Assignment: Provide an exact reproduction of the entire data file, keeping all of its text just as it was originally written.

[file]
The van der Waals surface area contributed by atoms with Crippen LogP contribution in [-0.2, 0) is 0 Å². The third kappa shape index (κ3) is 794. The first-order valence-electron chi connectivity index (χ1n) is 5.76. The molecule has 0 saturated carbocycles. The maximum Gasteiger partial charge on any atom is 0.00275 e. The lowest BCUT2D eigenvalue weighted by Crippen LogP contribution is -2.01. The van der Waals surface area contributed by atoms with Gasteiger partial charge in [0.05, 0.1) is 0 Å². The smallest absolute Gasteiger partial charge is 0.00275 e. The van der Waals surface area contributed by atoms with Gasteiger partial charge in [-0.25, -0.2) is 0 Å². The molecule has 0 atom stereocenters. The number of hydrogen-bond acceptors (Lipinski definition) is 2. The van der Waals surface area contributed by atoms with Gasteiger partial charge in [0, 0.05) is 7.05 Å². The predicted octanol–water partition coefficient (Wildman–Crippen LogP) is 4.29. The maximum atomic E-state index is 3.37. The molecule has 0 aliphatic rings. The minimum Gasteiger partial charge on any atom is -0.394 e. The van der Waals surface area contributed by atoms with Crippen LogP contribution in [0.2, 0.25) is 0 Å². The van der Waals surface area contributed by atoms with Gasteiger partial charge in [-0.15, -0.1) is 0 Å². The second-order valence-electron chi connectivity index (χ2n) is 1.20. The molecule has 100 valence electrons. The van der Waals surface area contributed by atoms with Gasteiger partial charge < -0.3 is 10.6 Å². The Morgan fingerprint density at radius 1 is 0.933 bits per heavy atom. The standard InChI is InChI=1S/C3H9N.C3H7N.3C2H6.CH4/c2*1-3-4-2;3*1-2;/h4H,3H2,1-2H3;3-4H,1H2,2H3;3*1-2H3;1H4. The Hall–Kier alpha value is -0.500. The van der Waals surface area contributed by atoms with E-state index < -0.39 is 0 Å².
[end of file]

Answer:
The van der Waals surface area contributed by atoms with Crippen LogP contribution in [-0.2, 0) is 0 Å². The third kappa shape index (κ3) is 794. The first-order valence-electron chi connectivity index (χ1n) is 5.76. The molecule has 0 saturated carbocycles. The maximum Gasteiger partial charge on any atom is 0.00275 e. The lowest BCUT2D eigenvalue weighted by Crippen LogP contribution is -2.01. The van der Waals surface area contributed by atoms with Gasteiger partial charge in [0.05, 0.1) is 0 Å². The smallest absolute Gasteiger partial charge is 0.00275 e. The van der Waals surface area contributed by atoms with Gasteiger partial charge in [-0.25, -0.2) is 0 Å². The molecule has 0 atom stereocenters. The number of hydrogen-bond acceptors (Lipinski definition) is 2. The van der Waals surface area contributed by atoms with Gasteiger partial charge in [0, 0.05) is 7.05 Å². The predicted octanol–water partition coefficient (Wildman–Crippen LogP) is 4.29. The maximum atomic E-state index is 3.37. The molecule has 0 aliphatic rings. The minimum Gasteiger partial charge on any atom is -0.394 e. The van der Waals surface area contributed by atoms with Crippen LogP contribution in [0.2, 0.25) is 0 Å². The van der Waals surface area contributed by atoms with Gasteiger partial charge in [-0.15, -0.1) is 0 Å². The second-order valence-electron chi connectivity index (χ2n) is 1.20. The molecule has 100 valence electrons. The van der Waals surface area contributed by atoms with Gasteiger partial charge < -0.3 is 10.6 Å². The Morgan fingerprint density at radius 1 is 0.933 bits per heavy atom. The standard InChI is InChI=1S/C3H9N.C3H7N.3C2H6.CH4/c2*1-3-4-2;3*1-2;/h4H,3H2,1-2H3;3-4H,1H2,2H3;3*1-2H3;1H4. The Hall–Kier alpha value is -0.500. The van der Waals surface area contributed by atoms with E-state index < -0.39 is 0 Å².